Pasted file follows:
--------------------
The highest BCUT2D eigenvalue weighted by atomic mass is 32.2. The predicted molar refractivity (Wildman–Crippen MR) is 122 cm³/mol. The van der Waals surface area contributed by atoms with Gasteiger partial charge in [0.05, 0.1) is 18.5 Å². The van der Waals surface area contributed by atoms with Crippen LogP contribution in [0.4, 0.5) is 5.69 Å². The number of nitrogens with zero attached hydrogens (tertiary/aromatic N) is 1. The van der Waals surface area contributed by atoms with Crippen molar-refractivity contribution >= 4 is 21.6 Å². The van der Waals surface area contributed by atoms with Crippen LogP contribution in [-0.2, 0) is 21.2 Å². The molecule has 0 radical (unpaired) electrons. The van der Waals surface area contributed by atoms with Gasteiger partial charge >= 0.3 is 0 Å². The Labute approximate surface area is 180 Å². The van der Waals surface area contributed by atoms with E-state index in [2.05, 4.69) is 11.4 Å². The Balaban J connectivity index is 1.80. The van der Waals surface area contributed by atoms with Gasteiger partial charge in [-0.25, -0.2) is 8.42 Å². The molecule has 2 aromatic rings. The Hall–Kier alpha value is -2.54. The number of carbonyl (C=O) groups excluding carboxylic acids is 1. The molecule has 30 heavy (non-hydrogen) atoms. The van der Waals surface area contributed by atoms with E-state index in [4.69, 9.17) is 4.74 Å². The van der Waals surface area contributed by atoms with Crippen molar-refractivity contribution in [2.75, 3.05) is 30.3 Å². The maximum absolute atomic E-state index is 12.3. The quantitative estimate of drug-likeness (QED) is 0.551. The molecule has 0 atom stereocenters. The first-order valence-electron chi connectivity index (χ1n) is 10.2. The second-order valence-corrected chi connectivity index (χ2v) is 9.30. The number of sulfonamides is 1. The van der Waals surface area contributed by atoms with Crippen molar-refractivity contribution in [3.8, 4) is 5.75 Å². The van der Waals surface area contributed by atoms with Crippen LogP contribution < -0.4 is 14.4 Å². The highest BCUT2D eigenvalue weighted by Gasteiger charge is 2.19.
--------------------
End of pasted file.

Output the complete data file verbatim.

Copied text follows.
The highest BCUT2D eigenvalue weighted by atomic mass is 32.2. The predicted molar refractivity (Wildman–Crippen MR) is 122 cm³/mol. The van der Waals surface area contributed by atoms with Gasteiger partial charge in [0.05, 0.1) is 18.5 Å². The van der Waals surface area contributed by atoms with Crippen LogP contribution in [0.4, 0.5) is 5.69 Å². The number of nitrogens with zero attached hydrogens (tertiary/aromatic N) is 1. The van der Waals surface area contributed by atoms with Crippen molar-refractivity contribution >= 4 is 21.6 Å². The van der Waals surface area contributed by atoms with Crippen LogP contribution in [-0.2, 0) is 21.2 Å². The molecule has 0 radical (unpaired) electrons. The van der Waals surface area contributed by atoms with Gasteiger partial charge >= 0.3 is 0 Å². The Labute approximate surface area is 180 Å². The van der Waals surface area contributed by atoms with E-state index in [2.05, 4.69) is 11.4 Å². The Balaban J connectivity index is 1.80. The van der Waals surface area contributed by atoms with Gasteiger partial charge in [-0.25, -0.2) is 8.42 Å². The molecule has 2 aromatic rings. The Hall–Kier alpha value is -2.54. The number of carbonyl (C=O) groups excluding carboxylic acids is 1. The molecule has 30 heavy (non-hydrogen) atoms. The van der Waals surface area contributed by atoms with E-state index in [4.69, 9.17) is 4.74 Å². The van der Waals surface area contributed by atoms with Crippen molar-refractivity contribution in [2.75, 3.05) is 30.3 Å². The maximum absolute atomic E-state index is 12.3. The quantitative estimate of drug-likeness (QED) is 0.551. The molecule has 0 atom stereocenters. The first-order valence-electron chi connectivity index (χ1n) is 10.2. The second-order valence-corrected chi connectivity index (χ2v) is 9.30. The number of sulfonamides is 1. The van der Waals surface area contributed by atoms with Crippen molar-refractivity contribution in [3.8, 4) is 5.75 Å². The van der Waals surface area contributed by atoms with Crippen LogP contribution < -0.4 is 14.4 Å². The highest BCUT2D eigenvalue weighted by Gasteiger charge is 2.19.